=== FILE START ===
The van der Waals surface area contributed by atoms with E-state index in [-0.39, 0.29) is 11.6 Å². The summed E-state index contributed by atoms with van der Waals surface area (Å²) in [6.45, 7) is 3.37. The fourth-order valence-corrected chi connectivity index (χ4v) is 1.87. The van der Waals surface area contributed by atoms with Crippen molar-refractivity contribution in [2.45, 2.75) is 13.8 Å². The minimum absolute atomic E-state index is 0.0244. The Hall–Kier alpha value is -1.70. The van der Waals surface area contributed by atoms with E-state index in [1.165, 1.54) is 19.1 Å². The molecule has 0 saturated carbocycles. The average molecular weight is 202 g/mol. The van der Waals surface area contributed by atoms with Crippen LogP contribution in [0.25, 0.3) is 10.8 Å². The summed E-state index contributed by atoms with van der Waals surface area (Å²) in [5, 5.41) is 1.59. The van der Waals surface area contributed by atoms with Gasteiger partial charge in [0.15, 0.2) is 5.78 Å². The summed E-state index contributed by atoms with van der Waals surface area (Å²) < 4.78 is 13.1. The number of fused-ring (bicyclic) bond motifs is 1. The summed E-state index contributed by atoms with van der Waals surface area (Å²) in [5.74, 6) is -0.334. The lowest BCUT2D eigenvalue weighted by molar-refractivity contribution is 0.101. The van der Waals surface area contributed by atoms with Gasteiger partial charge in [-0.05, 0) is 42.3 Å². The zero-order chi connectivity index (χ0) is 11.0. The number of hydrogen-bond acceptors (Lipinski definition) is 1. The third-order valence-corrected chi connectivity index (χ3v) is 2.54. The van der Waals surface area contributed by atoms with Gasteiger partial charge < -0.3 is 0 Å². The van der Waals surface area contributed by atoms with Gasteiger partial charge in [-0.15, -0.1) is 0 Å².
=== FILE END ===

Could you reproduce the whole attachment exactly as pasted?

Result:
The van der Waals surface area contributed by atoms with E-state index in [-0.39, 0.29) is 11.6 Å². The summed E-state index contributed by atoms with van der Waals surface area (Å²) in [6.45, 7) is 3.37. The fourth-order valence-corrected chi connectivity index (χ4v) is 1.87. The van der Waals surface area contributed by atoms with Crippen molar-refractivity contribution in [2.45, 2.75) is 13.8 Å². The minimum absolute atomic E-state index is 0.0244. The Hall–Kier alpha value is -1.70. The van der Waals surface area contributed by atoms with E-state index in [1.165, 1.54) is 19.1 Å². The molecule has 0 saturated carbocycles. The average molecular weight is 202 g/mol. The van der Waals surface area contributed by atoms with Crippen LogP contribution in [0.25, 0.3) is 10.8 Å². The summed E-state index contributed by atoms with van der Waals surface area (Å²) in [5, 5.41) is 1.59. The van der Waals surface area contributed by atoms with Gasteiger partial charge in [0.15, 0.2) is 5.78 Å². The summed E-state index contributed by atoms with van der Waals surface area (Å²) < 4.78 is 13.1. The number of fused-ring (bicyclic) bond motifs is 1. The summed E-state index contributed by atoms with van der Waals surface area (Å²) in [5.74, 6) is -0.334. The lowest BCUT2D eigenvalue weighted by molar-refractivity contribution is 0.101. The van der Waals surface area contributed by atoms with Gasteiger partial charge in [-0.05, 0) is 42.3 Å². The zero-order chi connectivity index (χ0) is 11.0. The number of hydrogen-bond acceptors (Lipinski definition) is 1. The third-order valence-corrected chi connectivity index (χ3v) is 2.54. The van der Waals surface area contributed by atoms with Gasteiger partial charge < -0.3 is 0 Å². The van der Waals surface area contributed by atoms with Gasteiger partial charge in [-0.15, -0.1) is 0 Å².